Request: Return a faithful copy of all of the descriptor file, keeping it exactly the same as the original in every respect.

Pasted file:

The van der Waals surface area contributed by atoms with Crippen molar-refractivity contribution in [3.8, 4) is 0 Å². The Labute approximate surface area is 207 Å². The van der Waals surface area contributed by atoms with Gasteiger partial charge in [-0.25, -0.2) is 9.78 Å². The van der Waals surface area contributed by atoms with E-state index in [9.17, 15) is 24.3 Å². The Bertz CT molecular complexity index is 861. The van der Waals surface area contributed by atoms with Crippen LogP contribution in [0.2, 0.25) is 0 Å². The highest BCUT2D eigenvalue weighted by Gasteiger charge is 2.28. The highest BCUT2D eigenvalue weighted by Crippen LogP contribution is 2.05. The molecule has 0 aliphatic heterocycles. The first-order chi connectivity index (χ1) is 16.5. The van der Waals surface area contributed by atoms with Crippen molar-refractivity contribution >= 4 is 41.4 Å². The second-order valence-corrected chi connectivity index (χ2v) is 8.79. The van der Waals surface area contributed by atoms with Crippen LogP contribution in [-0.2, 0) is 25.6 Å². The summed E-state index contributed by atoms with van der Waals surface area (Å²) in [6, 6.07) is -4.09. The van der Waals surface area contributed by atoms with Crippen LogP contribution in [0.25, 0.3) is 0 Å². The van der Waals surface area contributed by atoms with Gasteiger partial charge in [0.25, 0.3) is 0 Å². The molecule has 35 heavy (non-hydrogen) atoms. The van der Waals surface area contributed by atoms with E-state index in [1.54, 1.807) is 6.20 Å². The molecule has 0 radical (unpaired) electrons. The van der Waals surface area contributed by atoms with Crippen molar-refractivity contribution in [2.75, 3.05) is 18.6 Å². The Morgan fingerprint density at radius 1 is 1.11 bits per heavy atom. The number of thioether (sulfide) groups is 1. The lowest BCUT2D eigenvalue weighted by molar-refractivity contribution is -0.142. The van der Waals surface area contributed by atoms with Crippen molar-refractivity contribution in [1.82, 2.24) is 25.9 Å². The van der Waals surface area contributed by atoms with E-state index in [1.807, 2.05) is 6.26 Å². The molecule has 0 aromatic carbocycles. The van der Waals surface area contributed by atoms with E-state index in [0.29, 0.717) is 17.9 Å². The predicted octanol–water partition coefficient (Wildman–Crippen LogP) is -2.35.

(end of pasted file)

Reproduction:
The van der Waals surface area contributed by atoms with Crippen molar-refractivity contribution in [3.8, 4) is 0 Å². The Labute approximate surface area is 207 Å². The van der Waals surface area contributed by atoms with Gasteiger partial charge in [-0.25, -0.2) is 9.78 Å². The van der Waals surface area contributed by atoms with E-state index in [9.17, 15) is 24.3 Å². The Bertz CT molecular complexity index is 861. The van der Waals surface area contributed by atoms with Crippen LogP contribution in [0.2, 0.25) is 0 Å². The highest BCUT2D eigenvalue weighted by Gasteiger charge is 2.28. The highest BCUT2D eigenvalue weighted by Crippen LogP contribution is 2.05. The molecule has 0 aliphatic heterocycles. The first-order chi connectivity index (χ1) is 16.5. The van der Waals surface area contributed by atoms with Crippen molar-refractivity contribution >= 4 is 41.4 Å². The second-order valence-corrected chi connectivity index (χ2v) is 8.79. The van der Waals surface area contributed by atoms with Crippen LogP contribution in [-0.2, 0) is 25.6 Å². The summed E-state index contributed by atoms with van der Waals surface area (Å²) in [6, 6.07) is -4.09. The van der Waals surface area contributed by atoms with Crippen LogP contribution in [0.25, 0.3) is 0 Å². The van der Waals surface area contributed by atoms with Gasteiger partial charge in [0.25, 0.3) is 0 Å². The molecule has 35 heavy (non-hydrogen) atoms. The van der Waals surface area contributed by atoms with E-state index in [1.54, 1.807) is 6.20 Å². The molecule has 0 radical (unpaired) electrons. The van der Waals surface area contributed by atoms with Crippen molar-refractivity contribution in [2.75, 3.05) is 18.6 Å². The Morgan fingerprint density at radius 1 is 1.11 bits per heavy atom. The number of thioether (sulfide) groups is 1. The lowest BCUT2D eigenvalue weighted by molar-refractivity contribution is -0.142. The van der Waals surface area contributed by atoms with Crippen molar-refractivity contribution in [1.82, 2.24) is 25.9 Å². The van der Waals surface area contributed by atoms with E-state index in [1.807, 2.05) is 6.26 Å². The molecule has 0 aromatic carbocycles. The van der Waals surface area contributed by atoms with E-state index in [0.29, 0.717) is 17.9 Å². The predicted octanol–water partition coefficient (Wildman–Crippen LogP) is -2.35.